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Esophageal Spasm

Diffuse Esophageal Spasm

A spasm is a sudden, involuntary contraction of a muscle. Esophageal spasms present as non-cardiac recurring chest pain and may be very problematic. Many patients who present to hospital, will have cardiac chest pain ruled out first, then most of the time investigations are stopped and they will be discharged with no follow-up plan [1].


Presentation

  • Esophageal spasms present with non-cardia chest pain, which is located retrosternally and radiates to the back. Patients also complain of dysphagia which is characterized by difficulty swallowing several seconds after initiating a swallow, a sensation of food getting stuck and regurgitation. There is also a globus sensation, and many patients suffer from heartburn.
  • The symptoms are intermittent and vary in frequency and intensity. Pain may be triggered by particular food and drinks.
  • In the hypertensive variants, pain is the predominant symptom, with mild dysphagia [8].
Weight Gain
  • The need for surgery was obviated by the successful application of relaxation training, which resulted in a significant reduction in painful esophageal spasms, weight gain, and an improvement in psychological state; there was, however, no change in the[ncbi.nlm.nih.gov]
Non-Cardiac Chest Pain
  • DOS is an unusual cause of non-cardiac chest pain (2%) or dysphagia (4%). It occurs most commonly in patients 50 years old but can occur at any age.[radiopaedia.org]
  • Theophylline - improved non-cardiac chest pain in one trial, and may relax the oesophageal wall.[patient.info]
  • Diagnostic yield of 24-hour esophageal manometry in non-cardiac chest pain. Neurogastroenterol Motil . 2016 Aug. 28(8):1186-93. [Medline] . Carlson DA, Pandolfino JE.[emedicine.medscape.com]
Intermittent Dysphagia
  • Four of five patients had episodic nonexertional midchest pain; two patients experienced intermittent dysphagia.[ncbi.nlm.nih.gov]
  • We present a 43-year-old female with paroxysmal chest and abdominal pain, nausea, salivation, and intermittent dysphagia. Esophageal testing demonstrated diffuse esophageal spasm, but smooth muscle relaxants provided no relief.[ncbi.nlm.nih.gov]
  • The usual presentation is intermittent dysphagia with occasional chest pain.[emedicine.medscape.com]
Intermittent Dysphagia
  • Four of five patients had episodic nonexertional midchest pain; two patients experienced intermittent dysphagia.[ncbi.nlm.nih.gov]
  • We present a 43-year-old female with paroxysmal chest and abdominal pain, nausea, salivation, and intermittent dysphagia. Esophageal testing demonstrated diffuse esophageal spasm, but smooth muscle relaxants provided no relief.[ncbi.nlm.nih.gov]
  • The usual presentation is intermittent dysphagia with occasional chest pain.[emedicine.medscape.com]
Deglutition Disorder
  • Keywords Spasm Dysphagia High-resolution manometry Impedance Deglutition Deglutition disorders Abbreviations CDP Contractile deceleration point CFV Contractile front velocity DES Distal esophageal spasm DL Distal latency EPT Esophageal pressure topography[link.springer.com]
Odynophagia
  • Diffuse esophageal spasm typically causes substernal chest pain with nonprogressive dysphagia and odynophagia for both liquids and solids.[ncbi.nlm.nih.gov]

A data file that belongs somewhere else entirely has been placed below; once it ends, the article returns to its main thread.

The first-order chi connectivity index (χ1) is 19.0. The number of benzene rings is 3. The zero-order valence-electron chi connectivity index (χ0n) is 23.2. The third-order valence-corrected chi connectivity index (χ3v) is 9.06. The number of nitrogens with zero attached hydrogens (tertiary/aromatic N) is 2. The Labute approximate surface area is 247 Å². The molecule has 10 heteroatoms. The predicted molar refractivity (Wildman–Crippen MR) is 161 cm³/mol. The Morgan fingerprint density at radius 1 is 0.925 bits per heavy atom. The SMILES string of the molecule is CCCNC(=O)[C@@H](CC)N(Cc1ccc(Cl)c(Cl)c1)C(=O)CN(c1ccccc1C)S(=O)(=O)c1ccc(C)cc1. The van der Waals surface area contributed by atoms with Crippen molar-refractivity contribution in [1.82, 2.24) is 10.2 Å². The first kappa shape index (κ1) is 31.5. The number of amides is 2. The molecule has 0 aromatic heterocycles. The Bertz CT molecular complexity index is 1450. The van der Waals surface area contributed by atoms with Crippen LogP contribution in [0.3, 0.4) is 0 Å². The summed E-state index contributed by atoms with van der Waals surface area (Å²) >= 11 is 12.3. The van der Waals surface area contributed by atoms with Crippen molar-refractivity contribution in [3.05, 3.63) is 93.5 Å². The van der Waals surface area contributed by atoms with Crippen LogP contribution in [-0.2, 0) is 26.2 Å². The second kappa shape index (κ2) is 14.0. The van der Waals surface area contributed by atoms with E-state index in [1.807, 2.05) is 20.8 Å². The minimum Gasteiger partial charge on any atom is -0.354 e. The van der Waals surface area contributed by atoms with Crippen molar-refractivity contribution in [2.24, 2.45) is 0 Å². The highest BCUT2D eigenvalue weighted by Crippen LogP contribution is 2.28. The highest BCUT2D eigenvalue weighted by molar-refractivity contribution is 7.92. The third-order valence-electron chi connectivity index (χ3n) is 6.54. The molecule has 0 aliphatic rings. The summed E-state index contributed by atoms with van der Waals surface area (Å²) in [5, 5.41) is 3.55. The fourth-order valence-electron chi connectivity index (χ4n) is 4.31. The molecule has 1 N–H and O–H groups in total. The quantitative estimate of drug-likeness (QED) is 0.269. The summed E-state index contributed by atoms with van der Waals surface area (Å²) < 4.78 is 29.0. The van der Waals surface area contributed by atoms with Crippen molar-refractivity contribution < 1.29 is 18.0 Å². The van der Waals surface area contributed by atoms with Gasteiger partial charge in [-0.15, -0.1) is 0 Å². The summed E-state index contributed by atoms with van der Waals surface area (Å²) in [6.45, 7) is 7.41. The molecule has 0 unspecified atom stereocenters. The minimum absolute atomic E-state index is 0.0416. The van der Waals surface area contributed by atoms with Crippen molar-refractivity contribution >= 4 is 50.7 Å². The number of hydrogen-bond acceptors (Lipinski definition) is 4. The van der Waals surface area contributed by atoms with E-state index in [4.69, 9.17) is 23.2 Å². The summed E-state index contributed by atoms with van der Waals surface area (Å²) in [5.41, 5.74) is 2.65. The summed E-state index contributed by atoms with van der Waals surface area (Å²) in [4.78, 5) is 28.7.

Solid Dysphagia
  • Diffuse esophageal spasm typically causes substernal chest pain with nonprogressive dysphagia and odynophagia for both liquids and solids.[ncbi.nlm.nih.gov]
Chest Pain
  • Of the patients with DES, 159 (73.3%) had dysphagia or chest pain as a reported symptom.[ncbi.nlm.nih.gov]
  • Diffuse esophageal spasm typically causes substernal chest pain with nonprogressive dysphagia and odynophagia for both liquids and solids.[ncbi.nlm.nih.gov]
  • Abstract A patient with dysphagia and chest pain was shown by manometry to have high-amplitude peristaltic esophageal contractions (nutcracker esophagus).[ncbi.nlm.nih.gov]
  • Esophagomyotomy is recommended for selected patients with clinically significant chest pain and/or dysphagia.[ncbi.nlm.nih.gov]
  • In this study, a cohort of 358 subjects was evaluated in a gastrointestinal motility laboratory for dysphagia and/or chest pain. Applying the recently proposed criteria of Richter and Castell, 18 subjects (5%) were diagnosed as having DES.[ncbi.nlm.nih.gov]
Retrosternal Chest Pain
  • Abstract The hypertensive peristaltic (nutcracker) esophagus represents a motility disorder characterized clinically by squeezing retrosternal chest pain and manometrically by high amplitude esophageal peristaltic contractions.[ncbi.nlm.nih.gov]
Flushing
  • Interestingly, no adverse side effects such as headache or flush were observed at any dose of GTN. The blood pressure did not show any changes during the studies in any of the five patients.[ncbi.nlm.nih.gov]
Hyperactivity
  • CONCLUSION: Performing POEM for DES is challenging due to reactive hyperactive spastic contractions during the procedure causing technical difficulties and an extended procedure.[ncbi.nlm.nih.gov]

Workup

There is no laboratory marker that can aid in the diagnosis of these conditions. Since these patients have dysphagia an endoscopy will be required to rule out structural problems. If the symptoms are suggestive of gastroesophageal reflux, empirical treatment may be started. If there is no relief then, the below tests should be done [8]. 

Imaging

The modality of choice is barium swallow and esophageal manometry. A barium swallow will show esophageal spasm as of multiple contractions that appear at the same time causing a corkscrew like appearance. Manometry is the best modality to diagnose esophageal spasm. The variants have characteristic findings. Nutcracker esophagus is characterized by coordinated contractions in the smooth muscle of the esophagus with an excessive amplitude and/or duration. Diffuse esophageal spasm, will have is ≥20 percent premature contractions on esophageal pressure topography.

Esophageal Motility Disorder
  • Complications of botulinum toxin injections for treatment of esophageal motility disorders†. Dis Esophagus . 2017 Feb 1. 30(3):1-5. [Medline] .[emedicine.medscape.com]
  • Several reports have suggested that esophageal motility disorders may progress from one type to another.[ncbi.nlm.nih.gov]
  • Abstract The nutcracker esophagus is a newly defined subset of primary esophageal motility disorders that can be responsible for dysphagia and/or chest pain.[ncbi.nlm.nih.gov]
  • Abstract Distal esophageal spasm (DES) is an esophageal motility disorder that presents clinically with chest pain and/or dysphagia and is defined manometrically as simultaneous contractions in the distal (smooth muscle) esophagus in 20% of wet swallows[ncbi.nlm.nih.gov]
  • The evolution of this patient's disease provides evidence that diffuse spasm and achalasia are different stages of the same disease and lie at opposite ends of a spectrum of related esophageal motility disorders.[ncbi.nlm.nih.gov]